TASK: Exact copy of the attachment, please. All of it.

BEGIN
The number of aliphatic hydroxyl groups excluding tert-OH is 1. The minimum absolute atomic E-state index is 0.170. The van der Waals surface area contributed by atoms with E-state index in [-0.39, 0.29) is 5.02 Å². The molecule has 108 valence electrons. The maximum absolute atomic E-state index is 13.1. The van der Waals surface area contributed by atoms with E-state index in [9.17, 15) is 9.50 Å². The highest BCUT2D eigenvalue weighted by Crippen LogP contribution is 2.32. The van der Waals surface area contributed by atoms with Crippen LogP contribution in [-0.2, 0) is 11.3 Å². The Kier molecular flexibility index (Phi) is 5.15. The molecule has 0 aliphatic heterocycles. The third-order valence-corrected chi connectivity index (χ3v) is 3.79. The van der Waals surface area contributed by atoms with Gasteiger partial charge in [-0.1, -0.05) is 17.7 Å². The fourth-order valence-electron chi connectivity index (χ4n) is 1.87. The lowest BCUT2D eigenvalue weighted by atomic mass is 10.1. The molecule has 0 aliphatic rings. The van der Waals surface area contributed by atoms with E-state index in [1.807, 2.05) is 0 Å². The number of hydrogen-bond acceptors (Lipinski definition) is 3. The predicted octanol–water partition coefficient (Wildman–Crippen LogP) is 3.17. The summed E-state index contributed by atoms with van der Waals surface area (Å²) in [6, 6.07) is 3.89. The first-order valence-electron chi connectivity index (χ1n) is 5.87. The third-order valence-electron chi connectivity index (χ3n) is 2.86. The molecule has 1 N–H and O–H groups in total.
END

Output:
The number of aliphatic hydroxyl groups excluding tert-OH is 1. The minimum absolute atomic E-state index is 0.170. The van der Waals surface area contributed by atoms with E-state index in [-0.39, 0.29) is 5.02 Å². The molecule has 108 valence electrons. The maximum absolute atomic E-state index is 13.1. The van der Waals surface area contributed by atoms with E-state index in [9.17, 15) is 9.50 Å². The highest BCUT2D eigenvalue weighted by Crippen LogP contribution is 2.32. The van der Waals surface area contributed by atoms with Crippen LogP contribution in [-0.2, 0) is 11.3 Å². The Kier molecular flexibility index (Phi) is 5.15. The molecule has 0 aliphatic heterocycles. The third-order valence-corrected chi connectivity index (χ3v) is 3.79. The van der Waals surface area contributed by atoms with Gasteiger partial charge in [-0.1, -0.05) is 17.7 Å². The fourth-order valence-electron chi connectivity index (χ4n) is 1.87. The lowest BCUT2D eigenvalue weighted by atomic mass is 10.1. The molecule has 0 aliphatic rings. The van der Waals surface area contributed by atoms with E-state index in [1.807, 2.05) is 0 Å². The number of hydrogen-bond acceptors (Lipinski definition) is 3. The predicted octanol–water partition coefficient (Wildman–Crippen LogP) is 3.17. The summed E-state index contributed by atoms with van der Waals surface area (Å²) in [6, 6.07) is 3.89. The first-order valence-electron chi connectivity index (χ1n) is 5.87. The third-order valence-electron chi connectivity index (χ3n) is 2.86. The molecule has 1 N–H and O–H groups in total.